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University of Washington

1. Obenschain, Derek Curtis. Alkene Amination Reactions Enabled by Organoselenium Catalysis.

Degree: PhD, 2021, University of Washington

The discovery of new modes of catalytic reactivity represents the forefront of organic methodology. Many important transformations are catalyzed by expensive transition metal catalysts. Replacing these with cheaper, more abundant alternatives is an important goal. This dissertation explores the development of new catalytic oxidative transformations enabled by organoselenium catalysts. The focus of this work is on using these organoselenium catalysts to enable a variety of amination reactions.Herein, the development of three oxidative allylic C-H amination reactions enabled by novel organoselenium catalysis is presented: the allylic C-H amination of alkenes using sulfonamides, the expansion of this transformation to utilize carbamates and trifluoroacetamide as nucleophiles, and the direct formation of conjugated sulfonyl imines from alkenes. The development of a 1,2-diamination of alkenes using these same organoselenium catalysts is also discussed. A novel selenium-catalyzed C-H amination reaction was achieved using either phosphine or imidazolium-based ligands on selenium with diacetoxyiodobenzene as an oxidant and sulfonamides serving as the amine sources. This transformation enabled amination for all alkene substitution patterns with a highly predictable regiochemical outcome. An extensive number of functional groups were tolerated by these reaction conditions and numerous synthetically valuable sulfonamide and sulfamate nucleophiles were found to be suitable coupling partners for this reaction. Pharmaceutical drugs, natural products, and terpenoids were derivatized using this method demonstrating its power for late-stage functionalization. A direct protocol for the synthesis of conjugated sulfonyl imines from highly substituted alkenes was also developed. This reaction was realized by increasing the oxidizing power of the amination reaction conditions and through the careful optimization of the catalyst and sulfonamide coupling partner. The use of the triarylphosphine selenide catalysts were critical in the development of this reaction by suppressing a competitive diamination reaction. The use of electron rich sulfonamides was found to be important for high yields of the desired imine products. Various novel derivatizations of the imine products were developed including a transimination protocol. An expansion of the selenium-catalyzed C-H amination reaction described above to incorporate carbamate nucleophiles was also realized. The use of N-tert-butyl imidazolium ligand on selenium proved critical in enabling good yields for this transformation. Numerous synthetically valuable carbamate nucleophiles including benzyl, allyl, and trimethylsilyl ethyl carbamates were found to be competent coupling partners in this reaction. The transformation was successful for a variety of 1,1-di- and tri-substituted olefins offering unprecedented direct access to allylic carbamates through catalytic C-H activation. Trifluoroacetamide was also shown to be a suitable coupling partner for this reaction. The late… Advisors/Committee Members: Michael, Forrest E (advisor).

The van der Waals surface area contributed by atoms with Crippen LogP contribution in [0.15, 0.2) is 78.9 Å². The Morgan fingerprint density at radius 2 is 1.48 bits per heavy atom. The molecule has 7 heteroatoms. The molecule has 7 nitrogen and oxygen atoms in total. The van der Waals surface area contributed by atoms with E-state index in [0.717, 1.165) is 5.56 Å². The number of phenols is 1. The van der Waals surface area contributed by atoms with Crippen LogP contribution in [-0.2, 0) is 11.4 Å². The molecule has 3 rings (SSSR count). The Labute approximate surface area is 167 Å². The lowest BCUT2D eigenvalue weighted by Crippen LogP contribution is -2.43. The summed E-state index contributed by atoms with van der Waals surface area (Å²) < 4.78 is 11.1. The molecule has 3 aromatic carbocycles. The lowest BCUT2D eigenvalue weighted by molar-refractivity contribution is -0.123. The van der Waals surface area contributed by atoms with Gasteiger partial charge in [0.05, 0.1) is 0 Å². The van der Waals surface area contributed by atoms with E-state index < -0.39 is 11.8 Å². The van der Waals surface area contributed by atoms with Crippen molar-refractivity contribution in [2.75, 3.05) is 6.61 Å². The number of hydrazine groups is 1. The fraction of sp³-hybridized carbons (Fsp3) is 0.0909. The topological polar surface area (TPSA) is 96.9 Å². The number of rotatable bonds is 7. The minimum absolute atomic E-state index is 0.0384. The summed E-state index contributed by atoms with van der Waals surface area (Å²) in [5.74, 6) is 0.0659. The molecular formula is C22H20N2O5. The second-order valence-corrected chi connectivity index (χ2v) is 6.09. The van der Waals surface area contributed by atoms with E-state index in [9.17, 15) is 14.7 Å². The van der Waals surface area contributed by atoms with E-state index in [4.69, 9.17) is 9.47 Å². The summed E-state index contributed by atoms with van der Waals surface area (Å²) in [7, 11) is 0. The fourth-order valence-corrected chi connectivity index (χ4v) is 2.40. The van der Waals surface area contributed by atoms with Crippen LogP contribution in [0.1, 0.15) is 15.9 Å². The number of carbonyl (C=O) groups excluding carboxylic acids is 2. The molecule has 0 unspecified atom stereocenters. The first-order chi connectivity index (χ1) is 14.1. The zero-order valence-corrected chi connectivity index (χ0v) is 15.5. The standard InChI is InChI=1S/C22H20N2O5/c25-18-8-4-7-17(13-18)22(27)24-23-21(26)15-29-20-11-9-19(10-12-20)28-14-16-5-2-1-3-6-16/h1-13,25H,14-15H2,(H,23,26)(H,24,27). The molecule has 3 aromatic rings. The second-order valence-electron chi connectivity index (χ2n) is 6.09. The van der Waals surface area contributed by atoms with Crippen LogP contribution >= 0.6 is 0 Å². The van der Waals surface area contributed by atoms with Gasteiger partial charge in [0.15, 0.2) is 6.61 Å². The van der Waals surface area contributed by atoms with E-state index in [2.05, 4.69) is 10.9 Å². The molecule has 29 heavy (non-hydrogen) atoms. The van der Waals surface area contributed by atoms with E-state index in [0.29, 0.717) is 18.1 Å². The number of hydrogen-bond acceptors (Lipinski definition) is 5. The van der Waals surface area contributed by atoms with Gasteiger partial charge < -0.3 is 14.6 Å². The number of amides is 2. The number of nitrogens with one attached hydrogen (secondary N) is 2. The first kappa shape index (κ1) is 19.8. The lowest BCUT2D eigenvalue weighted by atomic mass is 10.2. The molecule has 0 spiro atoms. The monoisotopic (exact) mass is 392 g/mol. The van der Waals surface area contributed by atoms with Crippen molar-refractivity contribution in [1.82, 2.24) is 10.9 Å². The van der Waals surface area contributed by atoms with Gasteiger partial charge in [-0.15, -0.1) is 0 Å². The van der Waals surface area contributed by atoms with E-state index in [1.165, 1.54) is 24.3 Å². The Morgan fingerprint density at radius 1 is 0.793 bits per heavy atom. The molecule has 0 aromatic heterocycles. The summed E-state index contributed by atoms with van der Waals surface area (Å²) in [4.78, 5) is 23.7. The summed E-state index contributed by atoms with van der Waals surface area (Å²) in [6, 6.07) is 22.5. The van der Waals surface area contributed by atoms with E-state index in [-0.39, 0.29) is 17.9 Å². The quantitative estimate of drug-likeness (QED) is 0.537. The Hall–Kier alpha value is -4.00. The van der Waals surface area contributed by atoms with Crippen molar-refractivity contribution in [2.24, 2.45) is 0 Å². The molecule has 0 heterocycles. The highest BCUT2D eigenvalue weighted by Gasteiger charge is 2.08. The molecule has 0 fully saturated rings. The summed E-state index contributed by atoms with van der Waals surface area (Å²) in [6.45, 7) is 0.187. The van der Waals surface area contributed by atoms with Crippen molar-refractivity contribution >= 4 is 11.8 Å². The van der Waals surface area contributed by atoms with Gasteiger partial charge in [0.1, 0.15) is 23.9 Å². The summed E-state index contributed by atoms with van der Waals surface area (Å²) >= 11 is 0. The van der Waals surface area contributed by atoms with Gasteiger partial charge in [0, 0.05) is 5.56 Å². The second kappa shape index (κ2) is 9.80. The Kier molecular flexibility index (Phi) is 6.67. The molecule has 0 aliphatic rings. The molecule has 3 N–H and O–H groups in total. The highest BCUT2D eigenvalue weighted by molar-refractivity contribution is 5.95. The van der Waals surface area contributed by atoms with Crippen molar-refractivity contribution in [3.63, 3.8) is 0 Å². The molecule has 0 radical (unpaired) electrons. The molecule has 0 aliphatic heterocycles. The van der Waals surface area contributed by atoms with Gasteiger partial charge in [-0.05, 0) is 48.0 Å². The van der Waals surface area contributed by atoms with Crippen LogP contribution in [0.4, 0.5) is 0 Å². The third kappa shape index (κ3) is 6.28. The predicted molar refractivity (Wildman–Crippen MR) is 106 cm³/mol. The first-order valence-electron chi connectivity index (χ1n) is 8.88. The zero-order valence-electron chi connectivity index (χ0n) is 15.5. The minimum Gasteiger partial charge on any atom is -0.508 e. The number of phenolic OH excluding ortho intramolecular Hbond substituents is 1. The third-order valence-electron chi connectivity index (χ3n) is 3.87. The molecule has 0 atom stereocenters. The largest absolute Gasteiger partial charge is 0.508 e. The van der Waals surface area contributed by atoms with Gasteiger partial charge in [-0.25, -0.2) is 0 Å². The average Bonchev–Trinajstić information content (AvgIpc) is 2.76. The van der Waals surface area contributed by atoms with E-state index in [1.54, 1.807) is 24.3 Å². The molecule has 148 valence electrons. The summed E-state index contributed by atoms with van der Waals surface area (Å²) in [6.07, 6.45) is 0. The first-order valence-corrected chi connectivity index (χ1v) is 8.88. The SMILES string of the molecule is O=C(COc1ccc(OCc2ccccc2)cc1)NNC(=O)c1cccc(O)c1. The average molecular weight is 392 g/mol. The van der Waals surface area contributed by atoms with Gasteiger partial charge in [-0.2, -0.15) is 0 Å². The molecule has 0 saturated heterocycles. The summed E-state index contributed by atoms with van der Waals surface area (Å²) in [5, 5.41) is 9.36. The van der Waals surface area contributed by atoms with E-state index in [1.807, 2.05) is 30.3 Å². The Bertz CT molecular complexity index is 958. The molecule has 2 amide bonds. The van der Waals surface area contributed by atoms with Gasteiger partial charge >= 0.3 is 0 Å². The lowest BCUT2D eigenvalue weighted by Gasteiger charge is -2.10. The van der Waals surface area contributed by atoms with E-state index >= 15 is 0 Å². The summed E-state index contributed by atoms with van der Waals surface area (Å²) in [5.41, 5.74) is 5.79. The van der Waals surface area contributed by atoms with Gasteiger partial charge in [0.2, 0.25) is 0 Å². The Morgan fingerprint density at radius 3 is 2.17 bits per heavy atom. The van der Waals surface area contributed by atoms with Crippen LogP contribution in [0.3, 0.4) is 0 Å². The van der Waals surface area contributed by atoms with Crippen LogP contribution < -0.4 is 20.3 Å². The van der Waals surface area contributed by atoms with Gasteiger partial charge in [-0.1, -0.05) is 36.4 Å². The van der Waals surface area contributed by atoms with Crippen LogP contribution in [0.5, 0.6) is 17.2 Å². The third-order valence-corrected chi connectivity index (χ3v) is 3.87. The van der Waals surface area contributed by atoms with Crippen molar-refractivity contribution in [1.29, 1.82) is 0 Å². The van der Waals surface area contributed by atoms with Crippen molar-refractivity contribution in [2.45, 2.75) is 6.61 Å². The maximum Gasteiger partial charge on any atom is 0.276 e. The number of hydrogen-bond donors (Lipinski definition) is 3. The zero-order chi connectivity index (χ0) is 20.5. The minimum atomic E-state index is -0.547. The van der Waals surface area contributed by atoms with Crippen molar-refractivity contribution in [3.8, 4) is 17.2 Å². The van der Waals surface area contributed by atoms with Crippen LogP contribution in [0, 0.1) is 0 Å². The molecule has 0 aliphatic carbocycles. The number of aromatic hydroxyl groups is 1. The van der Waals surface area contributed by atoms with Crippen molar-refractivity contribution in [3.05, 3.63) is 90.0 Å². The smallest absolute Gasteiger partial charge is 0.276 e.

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APA (6th Edition):

Obenschain, D. C. (2021). Alkene Amination Reactions Enabled by Organoselenium Catalysis. (Doctoral Dissertation). University of Washington. Retrieved from

Chicago Manual of Style (16th Edition):

Obenschain, Derek Curtis. “Alkene Amination Reactions Enabled by Organoselenium Catalysis.” 2021. Doctoral Dissertation, University of Washington. Accessed April 22, 2021.

MLA Handbook (7th Edition):

Obenschain, Derek Curtis. “Alkene Amination Reactions Enabled by Organoselenium Catalysis.” 2021. Web. 22 Apr 2021.


Obenschain DC. Alkene Amination Reactions Enabled by Organoselenium Catalysis. [Internet] [Doctoral dissertation]. University of Washington; 2021. [cited 2021 Apr 22]. Available from:

Council of Science Editors:

Obenschain DC. Alkene Amination Reactions Enabled by Organoselenium Catalysis. [Doctoral Dissertation]. University of Washington; 2021. Available from: